For my BCM212 research project, I’ll be exploring the relationship between astrology and/or Myers Briggs type indicators and self-image.
There’s something to be said in terms of the human experience and its irrefutable link to defining, categorising and exploring ourselves and our realities based on our common or distinguishing traits. It’s a topic that is in some way relevant to everyone. How do you define yourself? Why do you define yourself? Do we seek out self-affirming archetypes using these trends and systems such as astrology? For what benefit? Is there any merit to these methods of self-discovery?
Astrology, in particular, tends to trigger quite a dichotomizing response from person to person, which is why I believe it to be an interesting and achievable research topic for this project. The BCM212 cohort is likely to have strong viewpoints falling on either end of this topic, which lends itself to a detailed discussion around the legitimacy and purpose of personality placement tools. More importantly, it will lend itself to research regarding the psychological and social use of these tools as a way of understanding one’s self and others.
I’ve ran some polls to test the cohort’s thoughts on the subject, and found the range of responses given to be encouraging.
Largely, the existing research on the subject states that while no conclusion is evident on the objective truthfulness of astrology, it fulfils a common need to understand oneself and the world around them. Researchers such as Padget & Jorgenson state that this need increases in times of uncertainty surrounding one’s own identity or their reality.
There is an enormous wealth of research around Barnum statements and why they appeal to people from a psychological point of view, which assures me that the information is there to research.
One of the major impacts of the pandemic and its resulting isolation is a rising social trend of introspection. For many people, the pandemic was the first time they’d ever been alone for extended lengths of time, and when you can’t reach out in the way you’d like, people tend to look inwards. In a time where traditional religion is fast declining in western youth culture, astrology and related concepts may act as a micro belief system and social structure.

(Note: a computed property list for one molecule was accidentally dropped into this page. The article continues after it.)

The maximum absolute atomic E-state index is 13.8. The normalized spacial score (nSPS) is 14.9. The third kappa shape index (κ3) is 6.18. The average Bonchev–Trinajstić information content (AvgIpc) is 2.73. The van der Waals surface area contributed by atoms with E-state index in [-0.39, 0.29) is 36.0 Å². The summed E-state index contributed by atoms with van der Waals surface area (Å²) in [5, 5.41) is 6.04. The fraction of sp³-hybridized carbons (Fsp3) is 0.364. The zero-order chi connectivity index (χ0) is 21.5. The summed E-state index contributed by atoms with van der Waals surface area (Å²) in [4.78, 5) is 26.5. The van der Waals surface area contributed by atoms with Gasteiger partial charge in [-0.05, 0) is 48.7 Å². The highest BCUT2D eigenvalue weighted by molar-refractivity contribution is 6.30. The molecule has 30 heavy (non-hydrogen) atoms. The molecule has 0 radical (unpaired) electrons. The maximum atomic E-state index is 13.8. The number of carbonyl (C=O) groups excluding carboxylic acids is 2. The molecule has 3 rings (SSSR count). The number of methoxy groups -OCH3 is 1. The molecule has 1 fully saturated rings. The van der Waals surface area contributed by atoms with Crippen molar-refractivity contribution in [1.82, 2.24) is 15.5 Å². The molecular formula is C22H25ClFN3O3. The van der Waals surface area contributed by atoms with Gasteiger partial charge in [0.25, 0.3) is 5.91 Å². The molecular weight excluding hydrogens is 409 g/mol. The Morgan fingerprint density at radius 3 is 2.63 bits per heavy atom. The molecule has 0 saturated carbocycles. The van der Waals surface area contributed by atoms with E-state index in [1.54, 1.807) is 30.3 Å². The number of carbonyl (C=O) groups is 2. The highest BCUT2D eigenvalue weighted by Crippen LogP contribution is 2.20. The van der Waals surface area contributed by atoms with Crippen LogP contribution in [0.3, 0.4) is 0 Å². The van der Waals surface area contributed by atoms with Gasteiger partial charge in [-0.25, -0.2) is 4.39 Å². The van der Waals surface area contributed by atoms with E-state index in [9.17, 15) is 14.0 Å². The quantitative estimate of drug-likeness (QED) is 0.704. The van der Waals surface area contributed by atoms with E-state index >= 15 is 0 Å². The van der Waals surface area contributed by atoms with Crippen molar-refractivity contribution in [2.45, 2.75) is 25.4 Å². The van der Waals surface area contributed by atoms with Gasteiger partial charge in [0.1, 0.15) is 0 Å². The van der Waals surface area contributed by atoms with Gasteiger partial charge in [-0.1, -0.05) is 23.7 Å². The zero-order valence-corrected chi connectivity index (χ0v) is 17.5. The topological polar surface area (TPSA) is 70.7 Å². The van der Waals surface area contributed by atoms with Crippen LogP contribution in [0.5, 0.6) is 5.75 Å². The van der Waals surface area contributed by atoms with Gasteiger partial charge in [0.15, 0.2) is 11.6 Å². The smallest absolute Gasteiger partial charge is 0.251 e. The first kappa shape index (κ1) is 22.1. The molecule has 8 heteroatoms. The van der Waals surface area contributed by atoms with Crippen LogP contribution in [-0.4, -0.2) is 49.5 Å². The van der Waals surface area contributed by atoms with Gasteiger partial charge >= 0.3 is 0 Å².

A study conducted at The University of Helsinki, Finland, looked at the belief in astrology as a strategy of self-verification and coping with negative life events. They found that belief in astrology correlated with the number of personal crises the subject had experienced, and gave students a sense of control, self-perception and perceived luck.
Research by Margaret Hamilton found that people whose star signs are stereotypically associated with negative personality traits are less likely to believe in astrology. This supports the idea that belief in astrology is used as a form of self-validation. In a report, The Fault is not in the Stars: Susceptibility of Skeptics and Believers in Astrology to the Barnum Effect, it is found that believers of astrology were more likely to accept even a negative description of themselves and that non-believers were significantly more positive in their opinions towards astrology in cases where their horoscope was positive.
The large majority of academic sources focusing on disproving astrology in scientific terms or devaluing it as a belief system are challenges I’m anticipating when researching this topic. I want to avoid bias on either end of the issue by looking at the topic from a different perspective altogether.
I’d like to conduct research on the topic that diverges from the tired narrative explaining the scientific legitimacy of astrology as a belief system and more towards astrology as a concept created to satiate a need for self-affirmation. Is it a helpful and healthy method of self-validating, and is it commonly used in this way? If so, does it work, and why?
I’m excited to explore this concept and create a report that adds something of value to the already broad research base on the topic.
Glick, P., Gottesman, D. and Jolton, J., 1989. The Fault is not in the Stars. Personality and Social Psychology Bulletin, 15(4), pp.572-583.
Hamilton, M., 2001. Who believes in astrology?. Personality and Individual Differences, 31(6), pp.895-902.
Lillqvist, O. and Lindeman, M., 1998. Belief in astrology as a strategy for self-verification and coping with negative life-events. European Psychologist, 3(3), p.202.
Padgett, V. and Jorgenson, D., 1982. Superstition and Economic Threat: Germany, 1918-1940. Personality and Social Psychology Bulletin, 8(4), pp.736-741.
Leave a Comment